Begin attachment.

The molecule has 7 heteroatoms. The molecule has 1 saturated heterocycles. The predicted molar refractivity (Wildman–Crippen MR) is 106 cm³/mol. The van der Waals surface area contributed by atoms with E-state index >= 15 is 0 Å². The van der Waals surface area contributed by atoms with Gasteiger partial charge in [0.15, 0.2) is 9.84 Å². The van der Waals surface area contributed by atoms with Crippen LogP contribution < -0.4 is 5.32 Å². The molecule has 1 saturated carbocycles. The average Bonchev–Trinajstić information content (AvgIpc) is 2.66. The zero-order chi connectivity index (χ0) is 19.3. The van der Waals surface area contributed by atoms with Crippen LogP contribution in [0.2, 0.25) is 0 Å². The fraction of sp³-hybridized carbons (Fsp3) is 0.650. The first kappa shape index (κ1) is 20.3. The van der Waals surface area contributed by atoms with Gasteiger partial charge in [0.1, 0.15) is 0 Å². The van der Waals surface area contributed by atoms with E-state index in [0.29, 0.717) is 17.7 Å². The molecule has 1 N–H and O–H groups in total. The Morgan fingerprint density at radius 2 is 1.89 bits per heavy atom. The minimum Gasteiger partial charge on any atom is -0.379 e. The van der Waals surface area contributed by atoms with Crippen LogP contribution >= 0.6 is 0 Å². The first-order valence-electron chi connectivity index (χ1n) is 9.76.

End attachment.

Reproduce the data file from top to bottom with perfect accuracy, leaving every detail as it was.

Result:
The molecule has 7 heteroatoms. The molecule has 1 saturated heterocycles. The predicted molar refractivity (Wildman–Crippen MR) is 106 cm³/mol. The van der Waals surface area contributed by atoms with E-state index >= 15 is 0 Å². The van der Waals surface area contributed by atoms with Gasteiger partial charge in [0.15, 0.2) is 9.84 Å². The van der Waals surface area contributed by atoms with Crippen LogP contribution < -0.4 is 5.32 Å². The molecule has 1 saturated carbocycles. The average Bonchev–Trinajstić information content (AvgIpc) is 2.66. The zero-order chi connectivity index (χ0) is 19.3. The van der Waals surface area contributed by atoms with Crippen LogP contribution in [0.2, 0.25) is 0 Å². The fraction of sp³-hybridized carbons (Fsp3) is 0.650. The first kappa shape index (κ1) is 20.3. The van der Waals surface area contributed by atoms with Gasteiger partial charge in [0.1, 0.15) is 0 Å². The van der Waals surface area contributed by atoms with E-state index in [0.29, 0.717) is 17.7 Å². The molecule has 1 N–H and O–H groups in total. The Morgan fingerprint density at radius 2 is 1.89 bits per heavy atom. The minimum Gasteiger partial charge on any atom is -0.379 e. The van der Waals surface area contributed by atoms with Crippen LogP contribution >= 0.6 is 0 Å². The first-order valence-electron chi connectivity index (χ1n) is 9.76.